tv Click - Short Edition BBC News January 18, 2020 3:30am-3:46am GMT
which will defend president trump in his impeachment trial. it will include ken starr, the main prosecutor from bill clinton's impeachment, as well as the lawyer alan dershowitz, whose clients included oj simpson and jeffrey epstein. the us says it will start to screen passengers from china for symptoms of a new virus that has killed two people. there are 41 laboratory confirmed cases, but experts in london estimate the true number is closer to 1700. iran's supreme leader ayatollah ali khamenei has defended the country's armed forces after it admitted shooting down a passenger plane by mistake. canada's prime ministerjustin trudeau says iran must pay compensation to the 176 people who were killed — 57 of those were canadian citizens. in a few minutes it'll be time for newswatch. but first, here's click.
at the southern end of the las vegas strip as the mandalay bay hotel. on october one, 2017 this was the scene of a tragedy. the us's deadliest ever met shooting. ——the us's deadliest ever mass shooting. a gunman in one of the rooms opened fire on a crowd of concert—goers across the road. he killed 58 people and injured more than 400. the incident sparked a review of security across the city but now it is being taken further.
richard taylor has been looking at whether technology can stop would—be perpetrators in their tracks. here's the dilemma. how do you keep the world's entertainment capital safe for revellers, without turning it into a party pooping security fortress? a next—generation security solution... patriot 0ne believes it has the answer. using unobtrusive sensors which generate information feeds which can be assessed to see if someone is carrying a weapon. this vegas casino resort is now rolling out the technology which has been in testing for the past two years. we have got various bits of hardware here... the system can be discreetly placed in, say, a building entrance or a turnstile — and unlike a metal detector, it creates an invisible fence you wouldn't even know
was there. so if i'm carrying a concealed weapon on my person, or worse still with intent on an act of violence, the system as it is deployed here invisibly and these planters, the ai making a determination of whether this is benign and alerting security authorities to take the relevant action. the patscan device works on several levels. the one thing emits residents frequency patterns that identify the shape of an object. another sensor creates a magnetic field and detects disturbances as an object passes through. but the real smarts lie in the ai algorithms. within seconds, they assess the sensor data against its own database to figure out if weapons are being hidden. with daily shootings in the us and a knife crime epidemic in the uk, the allure of a system to keep us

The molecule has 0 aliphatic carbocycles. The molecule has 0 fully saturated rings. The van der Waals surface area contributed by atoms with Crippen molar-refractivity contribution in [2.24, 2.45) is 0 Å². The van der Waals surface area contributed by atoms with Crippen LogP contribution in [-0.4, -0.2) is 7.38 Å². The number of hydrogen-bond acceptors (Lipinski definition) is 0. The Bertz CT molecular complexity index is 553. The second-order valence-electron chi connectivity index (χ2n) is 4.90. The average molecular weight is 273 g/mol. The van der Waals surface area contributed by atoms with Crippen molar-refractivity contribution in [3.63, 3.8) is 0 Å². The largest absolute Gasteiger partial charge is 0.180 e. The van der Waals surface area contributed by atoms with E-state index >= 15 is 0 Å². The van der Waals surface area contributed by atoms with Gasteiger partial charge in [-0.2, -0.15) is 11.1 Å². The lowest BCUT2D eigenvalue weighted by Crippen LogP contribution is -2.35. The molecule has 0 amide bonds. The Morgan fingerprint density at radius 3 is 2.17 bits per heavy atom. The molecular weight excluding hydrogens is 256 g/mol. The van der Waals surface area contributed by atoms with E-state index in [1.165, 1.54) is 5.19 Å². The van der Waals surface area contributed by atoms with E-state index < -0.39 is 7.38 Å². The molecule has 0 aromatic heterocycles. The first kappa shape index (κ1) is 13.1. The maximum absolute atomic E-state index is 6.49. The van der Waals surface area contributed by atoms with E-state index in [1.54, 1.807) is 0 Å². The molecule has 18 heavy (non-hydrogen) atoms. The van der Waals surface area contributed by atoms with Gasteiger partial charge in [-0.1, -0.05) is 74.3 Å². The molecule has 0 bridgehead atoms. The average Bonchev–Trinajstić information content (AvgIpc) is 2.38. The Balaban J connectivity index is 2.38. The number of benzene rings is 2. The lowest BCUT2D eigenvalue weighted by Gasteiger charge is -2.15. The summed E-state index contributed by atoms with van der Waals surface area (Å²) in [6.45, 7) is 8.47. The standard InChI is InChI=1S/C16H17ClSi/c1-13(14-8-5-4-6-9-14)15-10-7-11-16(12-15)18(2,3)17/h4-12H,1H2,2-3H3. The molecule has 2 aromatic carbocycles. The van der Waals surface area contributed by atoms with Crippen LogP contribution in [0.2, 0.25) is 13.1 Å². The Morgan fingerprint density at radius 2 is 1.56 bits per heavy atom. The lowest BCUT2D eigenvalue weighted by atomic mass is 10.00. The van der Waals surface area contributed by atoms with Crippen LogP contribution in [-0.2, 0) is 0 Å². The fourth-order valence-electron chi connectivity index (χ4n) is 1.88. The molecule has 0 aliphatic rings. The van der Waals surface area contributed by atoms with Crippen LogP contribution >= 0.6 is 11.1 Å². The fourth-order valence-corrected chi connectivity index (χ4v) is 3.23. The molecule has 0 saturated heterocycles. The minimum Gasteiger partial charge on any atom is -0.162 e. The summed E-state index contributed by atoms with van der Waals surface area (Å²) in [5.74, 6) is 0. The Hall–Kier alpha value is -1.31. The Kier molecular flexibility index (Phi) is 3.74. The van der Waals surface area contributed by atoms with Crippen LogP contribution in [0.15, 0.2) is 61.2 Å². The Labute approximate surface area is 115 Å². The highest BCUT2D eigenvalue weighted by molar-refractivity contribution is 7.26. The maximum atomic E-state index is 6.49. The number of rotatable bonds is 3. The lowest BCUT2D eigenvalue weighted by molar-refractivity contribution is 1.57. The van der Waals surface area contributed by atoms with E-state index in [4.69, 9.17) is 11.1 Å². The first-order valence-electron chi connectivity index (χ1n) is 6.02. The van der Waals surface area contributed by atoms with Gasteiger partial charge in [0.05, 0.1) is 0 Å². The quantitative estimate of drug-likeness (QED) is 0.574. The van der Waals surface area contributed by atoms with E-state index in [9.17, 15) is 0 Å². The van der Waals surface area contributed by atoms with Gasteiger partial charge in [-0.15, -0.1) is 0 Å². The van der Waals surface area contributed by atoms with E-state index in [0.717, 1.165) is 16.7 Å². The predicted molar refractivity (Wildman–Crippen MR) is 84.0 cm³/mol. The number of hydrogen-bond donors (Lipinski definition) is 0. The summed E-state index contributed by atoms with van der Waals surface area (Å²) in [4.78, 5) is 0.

safe is certainly seductive. we want to be in public schools, hotels, university campuses. we are now in the business of rolling it out, north america is the starting point, the uk market will be extremely important to us, particularly when it comes to knives because of the knife crime crisis. but groundbreaking is the tech is, it is largely unproven. how accurate is your system? because when it comes to ai, the machine is only as is the data that you are feeding it. we have been out for a long time now with tremendous partners like westgate who have allowed us to get a lot of data here. we have built sufficiently large data holdings that we now have confidence in the accuracy of our systems. enough confidence that we are now into our first commercial deployment. 0ur early adopters also understand that the systems get better and better the more data is fed in, so they are equally allowing us to ingest data for
training the system. still, the system isn't100% accurate or foolproof, an assailant may well get into the premises another way entirely, or a weapon could be hidden in something different like a metal box. so an additional security layer is needed. so if i'm openly brandishing a weapon, that is where the eyes of the system kick in, a so—called machine vision where a security camera can make an assessment based on what is in my hand, based on what is in its database and if it finds it is likely to be a weapon, then it will trigger a relevant alert. the idea of augmenting human eyes with the smarts of computer vision is catching on globally. a number of outfits promising enhanced security through person and object detection. but understandably, that leaves many people uneasy. we are very conscious of the fact that people don't want to live in a mass surveillance society. so there are very different ways in which you can collect data. we don't capture any personal information or store or distribute personal information. we are looking for objects —
people are of no interest to us unless they are carrying a threat object. so what our ai has been trained to recognise is the threats. it is not making any determination on people or capturing personal information or generating a body image. i think that puts us on the right side of that line between too much surveillance and not enough security. no this is not a pair of goggles, it is the prototype of an air purifying mask. the finished product will look like this. with claims it is 50 times more effective than the market leading cycling mask, the a0 air uses nanotechnology and air pressure to filter out harmful particulate matter. apparently, the prototype is a lot less comfortable than the finished
version and this is a size too large and i need a smaller one. ifeel like my nose is being held and i probably sound like that. it will take some getting used to but it is actually adjusting according to my respiration rate, so right now the fan speed is at 16%. i can make the fan go up more if i want more air to be pumped. i feel like i'm at the dentist. imagine what i could do — i certainly couldn't run like this but maybe ride a bike. i don't know. it has five hours battery life and in time, the device will be miniaturised. but despite the fact that i thought i looked completely and utterly ridiculous, it has actually made it to the catwalk, featuring in new york and seoul fashion weeks. back on the show floor, there was also the sixth finger. sixto is a device for people who have limited mobility in one hand, so could be due to a stroke or something like that. the way it works is, you position the bad hand where it needs to grab something and this joystick, which will be held in the good hand, is used to be able to close the device so you can actually pick something up.